Remarks by FELIX M LARKIN, Chair of An Post’s Philatelic Advisory Committee, on the occasion of the unveiling of four commemorative stamps for the Carnegie Libraries in Ireland
Dublin City Library & Archive, Pearse Street, Dublin, 14 August 2019
It is a great honour for me to chair An Post’s Philatelic Advisory Committee. What we, as a committee, try to do is to showcase the very best of Ireland and the Irish in recommending who or what should be noticed in a special way by a stamp or stamps – and by and large, I think we succeed in doing that.
Ireland is often referred to “The Land of Saints and Scholars”, and we have featured a number of saints in recent stamps – most notably, Our Lady of Fatima and St Kevin of Glendalough. There have been few scholars, however. And that is the reason why I particularly welcome this set of four stamps that we are launching here today commemorating the Carnegie Libraries in Ireland. Libraries are the foundation of all scholarship, where books, newspapers, photographs, prints and drawings – and now digital material too – are lovingly preserved for posterity. And they are preserved not only for use by the elite scholar labouring away in a university, in an ivory tower (so to speak), but for everyone with the curiosity to want to learn more about history, literature and a host of other things – or indeed just to enjoy the pleasure of reading and be enriched by it. Libraries are fundamentally democratic centres of learning, open to everyone – and free.
T W Lyster, the first director of the National Library of Ireland, wrote in 1903 that (and I quote) “in that wide world of the record of mankind which we call a Great Library all things, good and evil, fall into their true place, are seen in their true proportion. Thus keepers of libraries may with truth inscribe above their doors the words of the Governor of the city in the New Atlantis: ‘We maintain a trade, not for gold, silver, or jewels, nor for silks, nor for spices, nor for any other commodity of matter, but only for God’s first creature, which was Light’." I love that thought: that the trade of a library is in Light, in the light that comes from scholarship and the pursuit of truth in scholarship – or, in other words, in ENLIGHTENMENT.
So it is right and proper to celebrate the place of libraries in our country, and throughout our country – and this set of stamps does that. It also recognises that at the roots of our public library network in Ireland are some 80 libraries which were funded by Andrew Carnegie between 1897 and 1913 – just a small part of his philanthropic efforts in the United States, Britain and Ireland. Carnegie was born in Scotland, emigrated to the US in 1848 at the age of 12, and rose – without the benefit of much formal education – from very humble origins to become the richest industrialist in America, surpassing in wealth even John D. Rockefeller. In the last decades of his life, he devoted himself to philanthropy – Carnegie Hall in New York City being perhaps his most famous project – and his contribution to Ireland was the libraries that we celebrate in these stamps. His philosophy in this regard was that “surplus wealth is a sacred trust which its possessor is bound to administer in his lifetime for the good of the community” – those were his own words, not mine. He died in 1919, one hundred years ago – and the centenary of his death provides us with the opportunity of celebrating the libraries which he gave to Ireland. He is buried in the gloriously-named Sleepy Hollow Cemetery in the town of Sleepy Hollow in New York state; if we must lie somewhere after we pass from this world, Sleepy Hollow sounds pretty heavenly to me.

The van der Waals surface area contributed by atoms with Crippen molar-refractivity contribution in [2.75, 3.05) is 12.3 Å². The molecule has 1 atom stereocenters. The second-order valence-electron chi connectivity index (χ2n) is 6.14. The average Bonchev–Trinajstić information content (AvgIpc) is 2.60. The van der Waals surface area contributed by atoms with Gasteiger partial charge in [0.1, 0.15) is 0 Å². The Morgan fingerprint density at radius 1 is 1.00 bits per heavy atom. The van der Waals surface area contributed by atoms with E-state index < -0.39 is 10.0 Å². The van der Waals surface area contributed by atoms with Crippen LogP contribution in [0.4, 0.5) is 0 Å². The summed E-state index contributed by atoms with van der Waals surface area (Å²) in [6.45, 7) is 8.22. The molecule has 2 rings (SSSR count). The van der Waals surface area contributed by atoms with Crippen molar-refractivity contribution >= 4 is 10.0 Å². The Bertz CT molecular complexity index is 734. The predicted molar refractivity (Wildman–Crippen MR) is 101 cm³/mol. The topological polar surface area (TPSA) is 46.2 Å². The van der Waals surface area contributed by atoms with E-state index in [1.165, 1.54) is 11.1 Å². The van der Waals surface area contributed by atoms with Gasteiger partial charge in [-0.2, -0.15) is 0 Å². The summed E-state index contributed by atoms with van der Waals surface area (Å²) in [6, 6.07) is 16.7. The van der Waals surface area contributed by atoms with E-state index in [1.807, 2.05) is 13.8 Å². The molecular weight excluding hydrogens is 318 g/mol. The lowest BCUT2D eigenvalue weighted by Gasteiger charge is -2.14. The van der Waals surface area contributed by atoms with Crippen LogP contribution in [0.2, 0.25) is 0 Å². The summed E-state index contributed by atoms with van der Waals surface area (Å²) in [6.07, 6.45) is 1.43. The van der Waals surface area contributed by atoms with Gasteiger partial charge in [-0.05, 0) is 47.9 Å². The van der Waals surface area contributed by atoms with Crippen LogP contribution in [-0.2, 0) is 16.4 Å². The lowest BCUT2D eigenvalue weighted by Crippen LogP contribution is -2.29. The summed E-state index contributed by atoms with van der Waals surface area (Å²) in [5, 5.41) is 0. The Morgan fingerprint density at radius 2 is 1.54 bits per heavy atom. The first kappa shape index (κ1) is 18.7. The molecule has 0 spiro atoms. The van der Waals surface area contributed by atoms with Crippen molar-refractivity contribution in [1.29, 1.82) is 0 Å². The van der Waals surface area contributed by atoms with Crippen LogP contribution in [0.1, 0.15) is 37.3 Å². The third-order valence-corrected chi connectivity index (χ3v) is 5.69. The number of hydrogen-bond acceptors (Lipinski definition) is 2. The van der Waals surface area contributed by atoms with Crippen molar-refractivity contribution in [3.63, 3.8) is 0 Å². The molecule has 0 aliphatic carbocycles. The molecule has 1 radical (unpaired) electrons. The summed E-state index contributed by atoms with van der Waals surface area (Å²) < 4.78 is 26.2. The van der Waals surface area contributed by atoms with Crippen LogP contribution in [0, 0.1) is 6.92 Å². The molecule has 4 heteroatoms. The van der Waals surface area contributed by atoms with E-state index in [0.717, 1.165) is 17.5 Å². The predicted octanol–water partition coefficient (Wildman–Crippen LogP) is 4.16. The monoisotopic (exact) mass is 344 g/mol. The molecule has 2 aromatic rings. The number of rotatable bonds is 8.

A characteristic of the Carnegie libraries is that, apart from their contribution to scholarship and learning, they were invariably housed in beautiful buildings – architectural ornaments in the towns and cities in which they were located. It is appropriate that these institutions trading in Light should have buildings as least as grand and as imposing as the buildings of those who trade in gold, silver and such like – banks, big corporations etc. The stamps being launched today show four of the 80 buildings that comprise the Carnegie libraries in Ireland, and they are representative of the types of buildings that Carnegie built as libraries. I’m very glad to say that the exquisite drawings of these buildings that are featured on the stamps complement the excellent design of the buildings themselves. I would like to pay tribute to my colleagues on An Post’s Stamp Design Committee, under the chairmanship of Mick O’Dea RHA, for the wonderful work they have done on this issue – and on the work they do generally in translating our ideas for stamps into the beautiful objects that we see on our envelopes every day and which stamp-collectors all over the world greatly admire and covet. And, of course, the people on the ground in An Post who do all the hard work on the stamp programme also deserve our thanks, and our praise – Aileen Mooney and her team.
In relation to this particular issue, the illustrator of the library buildings – the artist who did the drawings – was Dorothy Smith, and I would like to congratulate her on her work. And a word of thanks also to Gillian Buckley who photographed the drawings for us and to Anne Brady, of Vermillion Design, for her work on the final design of the stamps.
Just one final word: My committee is always open to suggestions about suitable subjects for stamps. If you have any thoughts about this, please let us know by writing to An Post. I guarantee that we will consider every suggestion. But the production of a stamp takes quite a long time, so you need to get your suggestions in early – at least eighteen months before the year in which your stamp would appropriately appear.